ISRO to launch Earth Observation Satellite EOS-01

The Indian Space Research Organisation (ISRO) is ready to launch its PSLV-C49 mission Saturday afternoon, with the primary payload of India’s radar-based weather imaging satellite. The proposed launch will be the first space mission for the Indian Space Research Organisation in 2020 since lockdown was imposed due to coronavirus. The Indian Space Research Organisation is preparing to launch the earth observation satellite, EOS-01 along with nine international customer satellites onboard launch vehicle PSLV-C49. The launch is scheduled for 15:02 hours on Friday. The earth observation satellite will be launched at 15:02 pm (3 pm) from Sriharikota. The ISRO on Saturday announced that the 26-hour countdown for the launch of the EOS-01 has started from the first launch pad on Friday. The rocket with 10 satellites is expected to lift off at 3 PM on November 7 from the Sriharikota rocket port. The EOS-01 is the primary payload on the PSLV-C49 mission. It is a synthetic aperture radar weather imaging satellite capable of functioning in all kinds of weather. It is a part of India’s RISAT series of imaging satellites. However, the primary passenger of the 44.5 metre tall PSLV-C49 will be the Indian radar imaging satellite EOS-01 (formerly RISAT-2BR2) with synthetic aperture radar (SAR) that can shoot pictures in all weather conditions. The satellite can take pictures day and night and will be useful for surveillance as well as civilian activities. This time around, the ISRO will be using the PSLV rocket`s DL variant that will have two strap-on booster motors. This rocket variant was used the first time to put into orbit Microsat R satellite on January 24, 2019.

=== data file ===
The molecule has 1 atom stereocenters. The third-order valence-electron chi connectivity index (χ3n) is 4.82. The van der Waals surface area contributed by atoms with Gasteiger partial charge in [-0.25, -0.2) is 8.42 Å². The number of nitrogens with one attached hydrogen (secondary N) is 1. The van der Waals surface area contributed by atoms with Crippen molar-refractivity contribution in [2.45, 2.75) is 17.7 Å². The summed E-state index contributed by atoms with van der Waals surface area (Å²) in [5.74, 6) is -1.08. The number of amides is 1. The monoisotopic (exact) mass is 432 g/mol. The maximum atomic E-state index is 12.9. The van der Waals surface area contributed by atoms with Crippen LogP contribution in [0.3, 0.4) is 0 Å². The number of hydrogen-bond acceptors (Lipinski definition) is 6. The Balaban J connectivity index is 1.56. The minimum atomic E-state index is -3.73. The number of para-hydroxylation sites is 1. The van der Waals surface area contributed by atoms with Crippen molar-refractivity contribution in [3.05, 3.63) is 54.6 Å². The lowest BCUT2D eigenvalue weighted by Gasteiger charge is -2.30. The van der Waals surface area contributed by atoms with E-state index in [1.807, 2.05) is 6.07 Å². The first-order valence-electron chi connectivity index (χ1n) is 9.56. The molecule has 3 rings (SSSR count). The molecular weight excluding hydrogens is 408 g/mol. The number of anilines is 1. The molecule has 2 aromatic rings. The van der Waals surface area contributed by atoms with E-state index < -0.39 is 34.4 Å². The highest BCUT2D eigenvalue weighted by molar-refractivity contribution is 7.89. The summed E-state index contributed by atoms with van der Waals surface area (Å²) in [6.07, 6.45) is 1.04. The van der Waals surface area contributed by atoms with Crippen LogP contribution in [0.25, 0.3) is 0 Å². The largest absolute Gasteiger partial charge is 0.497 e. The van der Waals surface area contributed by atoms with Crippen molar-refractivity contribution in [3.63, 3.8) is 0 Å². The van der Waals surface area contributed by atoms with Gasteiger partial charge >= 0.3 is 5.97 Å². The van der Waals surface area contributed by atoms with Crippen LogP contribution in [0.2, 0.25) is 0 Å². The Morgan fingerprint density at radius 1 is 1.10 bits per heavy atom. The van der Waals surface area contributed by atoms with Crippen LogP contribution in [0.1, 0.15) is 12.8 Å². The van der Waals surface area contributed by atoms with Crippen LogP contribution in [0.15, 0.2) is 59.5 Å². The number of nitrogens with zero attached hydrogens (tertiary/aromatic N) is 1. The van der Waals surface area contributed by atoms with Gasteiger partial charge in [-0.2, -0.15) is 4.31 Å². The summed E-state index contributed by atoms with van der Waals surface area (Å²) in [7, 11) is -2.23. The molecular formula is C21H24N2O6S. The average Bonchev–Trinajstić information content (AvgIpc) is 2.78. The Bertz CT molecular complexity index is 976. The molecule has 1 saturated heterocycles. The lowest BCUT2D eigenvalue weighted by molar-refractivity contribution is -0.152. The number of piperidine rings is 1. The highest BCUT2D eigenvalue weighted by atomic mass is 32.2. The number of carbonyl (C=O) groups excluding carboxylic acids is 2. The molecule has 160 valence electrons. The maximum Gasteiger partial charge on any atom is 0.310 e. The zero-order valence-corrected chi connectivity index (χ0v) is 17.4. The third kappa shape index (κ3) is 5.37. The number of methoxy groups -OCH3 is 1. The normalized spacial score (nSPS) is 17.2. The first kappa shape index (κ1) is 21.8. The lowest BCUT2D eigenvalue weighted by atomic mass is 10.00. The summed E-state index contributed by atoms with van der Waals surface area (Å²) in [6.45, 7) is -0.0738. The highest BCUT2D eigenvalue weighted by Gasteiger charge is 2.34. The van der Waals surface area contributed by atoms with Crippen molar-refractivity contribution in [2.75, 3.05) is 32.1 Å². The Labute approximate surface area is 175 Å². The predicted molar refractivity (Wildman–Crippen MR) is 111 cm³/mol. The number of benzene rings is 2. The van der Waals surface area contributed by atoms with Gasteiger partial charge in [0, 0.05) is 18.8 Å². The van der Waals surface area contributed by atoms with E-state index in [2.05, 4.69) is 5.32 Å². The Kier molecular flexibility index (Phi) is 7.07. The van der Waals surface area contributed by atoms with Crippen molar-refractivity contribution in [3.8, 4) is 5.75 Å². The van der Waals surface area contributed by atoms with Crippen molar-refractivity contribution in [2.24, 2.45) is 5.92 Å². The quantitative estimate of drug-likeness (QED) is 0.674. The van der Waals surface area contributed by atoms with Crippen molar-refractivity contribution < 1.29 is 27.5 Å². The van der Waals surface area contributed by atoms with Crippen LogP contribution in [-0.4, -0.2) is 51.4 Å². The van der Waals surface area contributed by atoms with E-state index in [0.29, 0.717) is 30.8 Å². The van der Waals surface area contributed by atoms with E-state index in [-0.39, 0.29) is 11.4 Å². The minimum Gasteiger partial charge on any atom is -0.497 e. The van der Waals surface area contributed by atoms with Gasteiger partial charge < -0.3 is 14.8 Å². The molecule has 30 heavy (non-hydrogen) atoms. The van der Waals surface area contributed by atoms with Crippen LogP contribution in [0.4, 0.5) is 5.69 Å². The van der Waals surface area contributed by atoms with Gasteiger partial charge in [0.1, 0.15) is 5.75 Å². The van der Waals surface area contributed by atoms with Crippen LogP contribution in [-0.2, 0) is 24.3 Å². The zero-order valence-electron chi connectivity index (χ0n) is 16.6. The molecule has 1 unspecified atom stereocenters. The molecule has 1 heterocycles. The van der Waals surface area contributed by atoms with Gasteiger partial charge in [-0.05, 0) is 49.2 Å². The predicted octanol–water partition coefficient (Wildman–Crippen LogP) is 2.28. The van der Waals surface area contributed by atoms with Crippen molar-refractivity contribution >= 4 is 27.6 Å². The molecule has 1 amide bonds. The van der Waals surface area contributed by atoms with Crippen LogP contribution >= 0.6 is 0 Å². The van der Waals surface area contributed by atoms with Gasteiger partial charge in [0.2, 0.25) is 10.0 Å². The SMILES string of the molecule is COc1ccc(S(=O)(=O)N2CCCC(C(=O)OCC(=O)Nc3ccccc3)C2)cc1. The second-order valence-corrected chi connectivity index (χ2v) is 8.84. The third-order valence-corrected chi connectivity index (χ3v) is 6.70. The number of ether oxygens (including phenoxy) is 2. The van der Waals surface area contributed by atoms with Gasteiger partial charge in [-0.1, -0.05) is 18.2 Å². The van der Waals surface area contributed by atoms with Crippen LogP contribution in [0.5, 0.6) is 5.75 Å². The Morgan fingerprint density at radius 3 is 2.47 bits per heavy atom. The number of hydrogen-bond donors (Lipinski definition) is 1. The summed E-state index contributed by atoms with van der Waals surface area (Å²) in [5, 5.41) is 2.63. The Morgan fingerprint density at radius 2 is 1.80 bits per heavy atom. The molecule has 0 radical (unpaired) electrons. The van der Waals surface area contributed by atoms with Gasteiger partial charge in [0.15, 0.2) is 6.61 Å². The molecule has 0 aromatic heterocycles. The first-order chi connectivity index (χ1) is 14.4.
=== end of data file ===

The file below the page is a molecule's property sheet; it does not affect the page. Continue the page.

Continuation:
The PSLV is a four stage/engine rocket powered by solid and liquid fuels alternatively with six booster motors strapped on to the first stage to give higher thrust during the initial flight moments. The physical launch control centre is located in the building, housing the Mission Control Centre in Sriharikota and the systems there have been replicated at the VSSC in the form of a virtual launch control centre. The satellite was originally called RISAT-2BR2, but has since been renamed EOS-01 in accordance with ISRO’s new naming scheme for satellites. The satellite will aid forestry, agricultural, and disaster management. The C49 mission is the 51st mission of the PSLV and the second to be flown in the DL configuration, where instead of four, only only two 12 metre-high strap-on boosters with 12 tonne propellant load are used. In keeping with the pandemic protocol, gathering of media personnel is not allowed for this delayed launch. The launching gallery that usually hosts hundreds of guests has also been closed. After PSLV-C49, the next one to fly will be PSLV-C50 with the GSAT-12R satellite from the second launch pad, sometime in December.